Wildfire-prone areas in California are seeing home sales slow as insurers retreat from high-risk regions, The Wall Street Journal reported.
Insurers paid more than $24 billion for California wildfire losses in 2017 and 2018. Now, they’re looking to cover their losses and are reportedly raising prices or declining to renew policies in some parts of the state.
Potential buyers are backing out of purchases or lowering their offers after realizing how much the insurance would cost, real estate pros say.
“I’ve had so many deals fall through,” Lauralee Green, co-owner of Z Group Real Estate in Pollock Pines, Calif., told the Journal. In 2018, Green says she sold about $8.8 million homes, but that fell to about $4.7 million last year. She blames the high cost of insurance.
Rising insurance costs “really exacerbate an already challenging environment” for buyers in the state, Jordan Levine, deputy chief economist at the California Association of Realtors, told the Journal.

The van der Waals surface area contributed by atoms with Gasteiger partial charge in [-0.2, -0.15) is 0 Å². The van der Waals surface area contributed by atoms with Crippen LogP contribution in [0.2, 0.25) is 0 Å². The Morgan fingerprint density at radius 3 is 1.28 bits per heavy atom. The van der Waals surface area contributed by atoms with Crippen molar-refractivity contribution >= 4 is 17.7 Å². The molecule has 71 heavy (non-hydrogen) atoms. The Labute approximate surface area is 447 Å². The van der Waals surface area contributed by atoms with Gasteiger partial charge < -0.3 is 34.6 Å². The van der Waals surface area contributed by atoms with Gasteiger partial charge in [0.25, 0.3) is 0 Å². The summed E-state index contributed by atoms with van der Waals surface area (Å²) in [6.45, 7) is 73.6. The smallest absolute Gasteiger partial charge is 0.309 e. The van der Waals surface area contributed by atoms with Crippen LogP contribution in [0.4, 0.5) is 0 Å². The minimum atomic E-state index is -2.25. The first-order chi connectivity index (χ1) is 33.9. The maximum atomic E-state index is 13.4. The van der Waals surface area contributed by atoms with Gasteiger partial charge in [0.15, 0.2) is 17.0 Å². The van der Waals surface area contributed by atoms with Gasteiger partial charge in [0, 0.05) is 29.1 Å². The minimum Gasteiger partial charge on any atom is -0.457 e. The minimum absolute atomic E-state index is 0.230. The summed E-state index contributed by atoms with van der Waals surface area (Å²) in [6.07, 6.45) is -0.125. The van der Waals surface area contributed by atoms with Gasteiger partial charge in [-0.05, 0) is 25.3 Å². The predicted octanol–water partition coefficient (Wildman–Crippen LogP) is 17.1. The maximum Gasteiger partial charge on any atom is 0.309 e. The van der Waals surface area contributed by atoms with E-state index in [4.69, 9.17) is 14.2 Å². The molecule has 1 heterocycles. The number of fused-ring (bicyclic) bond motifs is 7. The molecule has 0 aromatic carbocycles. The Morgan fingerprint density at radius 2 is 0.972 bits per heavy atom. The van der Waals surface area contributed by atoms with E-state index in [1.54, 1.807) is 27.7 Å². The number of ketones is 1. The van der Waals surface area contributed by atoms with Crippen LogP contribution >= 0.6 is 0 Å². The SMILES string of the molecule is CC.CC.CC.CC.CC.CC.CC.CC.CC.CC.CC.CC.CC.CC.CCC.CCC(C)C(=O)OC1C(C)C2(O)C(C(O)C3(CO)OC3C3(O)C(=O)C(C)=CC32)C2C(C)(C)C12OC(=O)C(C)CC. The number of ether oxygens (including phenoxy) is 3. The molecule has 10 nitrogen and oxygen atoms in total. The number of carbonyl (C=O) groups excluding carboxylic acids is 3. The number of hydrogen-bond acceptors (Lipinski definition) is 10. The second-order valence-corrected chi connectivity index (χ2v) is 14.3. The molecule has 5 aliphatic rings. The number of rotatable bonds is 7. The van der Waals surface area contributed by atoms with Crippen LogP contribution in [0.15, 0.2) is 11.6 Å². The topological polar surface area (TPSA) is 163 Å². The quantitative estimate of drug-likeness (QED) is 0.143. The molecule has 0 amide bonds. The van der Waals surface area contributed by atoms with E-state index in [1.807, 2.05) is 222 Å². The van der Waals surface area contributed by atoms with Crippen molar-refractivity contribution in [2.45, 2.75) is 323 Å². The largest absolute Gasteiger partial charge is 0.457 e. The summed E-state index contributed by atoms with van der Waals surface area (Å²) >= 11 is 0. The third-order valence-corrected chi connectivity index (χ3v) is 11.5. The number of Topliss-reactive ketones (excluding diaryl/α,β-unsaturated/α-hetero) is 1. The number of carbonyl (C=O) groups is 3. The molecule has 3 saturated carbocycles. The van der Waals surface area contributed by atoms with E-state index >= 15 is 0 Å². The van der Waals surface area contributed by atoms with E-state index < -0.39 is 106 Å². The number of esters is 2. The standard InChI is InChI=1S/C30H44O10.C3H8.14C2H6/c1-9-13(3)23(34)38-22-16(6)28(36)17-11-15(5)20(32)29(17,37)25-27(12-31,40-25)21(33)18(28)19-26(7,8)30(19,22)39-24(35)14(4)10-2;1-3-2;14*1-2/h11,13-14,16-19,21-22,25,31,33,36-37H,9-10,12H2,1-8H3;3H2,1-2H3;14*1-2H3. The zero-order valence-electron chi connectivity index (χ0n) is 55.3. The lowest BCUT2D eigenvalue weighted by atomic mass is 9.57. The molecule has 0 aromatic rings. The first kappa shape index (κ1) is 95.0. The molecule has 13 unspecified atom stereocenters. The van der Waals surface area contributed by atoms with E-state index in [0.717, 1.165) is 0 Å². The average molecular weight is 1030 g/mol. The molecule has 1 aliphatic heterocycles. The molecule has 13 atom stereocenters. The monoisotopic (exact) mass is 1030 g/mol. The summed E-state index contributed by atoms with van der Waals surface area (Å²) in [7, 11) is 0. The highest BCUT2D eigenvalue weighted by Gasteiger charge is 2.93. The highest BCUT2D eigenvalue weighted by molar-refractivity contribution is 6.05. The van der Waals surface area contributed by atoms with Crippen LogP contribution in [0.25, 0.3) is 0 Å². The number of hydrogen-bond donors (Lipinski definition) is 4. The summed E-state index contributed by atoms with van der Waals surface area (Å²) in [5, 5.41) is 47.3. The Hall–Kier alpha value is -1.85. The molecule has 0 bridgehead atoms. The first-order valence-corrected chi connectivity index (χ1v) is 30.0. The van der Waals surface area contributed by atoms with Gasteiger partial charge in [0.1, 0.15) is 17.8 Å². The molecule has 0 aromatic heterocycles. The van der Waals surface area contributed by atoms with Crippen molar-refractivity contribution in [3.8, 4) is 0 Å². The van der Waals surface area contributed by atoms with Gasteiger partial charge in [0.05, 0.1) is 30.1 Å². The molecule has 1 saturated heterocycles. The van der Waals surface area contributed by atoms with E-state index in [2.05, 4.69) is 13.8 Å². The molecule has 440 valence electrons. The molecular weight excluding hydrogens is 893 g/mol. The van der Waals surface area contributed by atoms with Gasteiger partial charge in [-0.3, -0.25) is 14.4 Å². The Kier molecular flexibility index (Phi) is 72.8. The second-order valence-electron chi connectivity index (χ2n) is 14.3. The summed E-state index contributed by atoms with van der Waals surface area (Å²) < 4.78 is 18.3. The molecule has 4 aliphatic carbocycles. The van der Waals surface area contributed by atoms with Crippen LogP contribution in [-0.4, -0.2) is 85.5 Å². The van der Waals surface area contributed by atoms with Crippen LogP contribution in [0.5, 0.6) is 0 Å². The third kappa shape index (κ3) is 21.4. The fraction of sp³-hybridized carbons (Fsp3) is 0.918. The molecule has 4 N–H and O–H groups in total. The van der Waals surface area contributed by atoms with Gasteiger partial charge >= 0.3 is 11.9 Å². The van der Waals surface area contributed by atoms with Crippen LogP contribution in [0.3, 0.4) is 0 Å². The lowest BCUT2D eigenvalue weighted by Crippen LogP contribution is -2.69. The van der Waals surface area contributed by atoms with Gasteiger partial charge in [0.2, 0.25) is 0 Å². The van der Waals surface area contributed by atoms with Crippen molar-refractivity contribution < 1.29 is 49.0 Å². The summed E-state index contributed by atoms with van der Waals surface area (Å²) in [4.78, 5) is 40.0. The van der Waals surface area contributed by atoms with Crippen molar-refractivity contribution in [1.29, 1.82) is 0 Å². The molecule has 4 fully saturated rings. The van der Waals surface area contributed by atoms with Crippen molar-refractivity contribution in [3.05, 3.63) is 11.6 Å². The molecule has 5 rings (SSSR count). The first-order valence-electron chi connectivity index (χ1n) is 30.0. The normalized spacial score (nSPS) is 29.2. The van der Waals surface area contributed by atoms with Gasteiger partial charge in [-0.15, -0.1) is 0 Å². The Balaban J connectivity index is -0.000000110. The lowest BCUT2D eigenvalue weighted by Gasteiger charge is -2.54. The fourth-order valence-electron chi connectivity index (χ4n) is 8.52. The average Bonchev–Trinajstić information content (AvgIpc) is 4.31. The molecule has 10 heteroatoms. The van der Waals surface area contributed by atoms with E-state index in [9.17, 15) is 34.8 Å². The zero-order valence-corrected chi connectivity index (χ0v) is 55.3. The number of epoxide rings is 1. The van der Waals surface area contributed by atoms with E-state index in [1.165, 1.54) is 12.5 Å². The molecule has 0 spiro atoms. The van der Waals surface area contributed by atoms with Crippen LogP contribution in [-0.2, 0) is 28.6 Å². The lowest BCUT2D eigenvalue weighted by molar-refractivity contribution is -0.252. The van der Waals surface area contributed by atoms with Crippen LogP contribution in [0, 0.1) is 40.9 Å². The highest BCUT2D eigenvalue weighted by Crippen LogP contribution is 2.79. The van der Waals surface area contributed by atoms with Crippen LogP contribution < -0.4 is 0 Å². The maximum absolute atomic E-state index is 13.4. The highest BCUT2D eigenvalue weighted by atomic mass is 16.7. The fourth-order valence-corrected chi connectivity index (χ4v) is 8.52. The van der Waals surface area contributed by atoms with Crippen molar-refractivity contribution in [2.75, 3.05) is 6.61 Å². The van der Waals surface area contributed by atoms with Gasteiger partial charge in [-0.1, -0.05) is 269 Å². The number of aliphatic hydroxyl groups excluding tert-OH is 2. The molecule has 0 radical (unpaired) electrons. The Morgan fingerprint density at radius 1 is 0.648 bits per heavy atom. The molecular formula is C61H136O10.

“Putting an even higher bar on the financial requirements of homeownership means that some folks are going to get priced out,” he said.
Twenty-seven percent of CAR’s real estate members reported having issues with fire insurance—either personally or with their clients—last year, according to an association survey. Thirty-four percent of those respondents said the potential buyer decided not to buy due to the difficulty of finding fire insurance.
In December, California regulators banned insurers from refusing to renew home insurance policies for one year, which applies to more than a million households across the state. However, the ban does not apply to home buyers who are seeking to buy new insurance policies to complete a home purchase.
Homeowners or buyers having difficulty obtaining fire insurance can purchase from a state insurer called the California FAIR Plan. These policies, which can also be expensive, have maximum coverage limits of $1.5 million. They don’t include standard coverage like liability and theft. Homeowners would need to purchase a separate policy to get those items covered.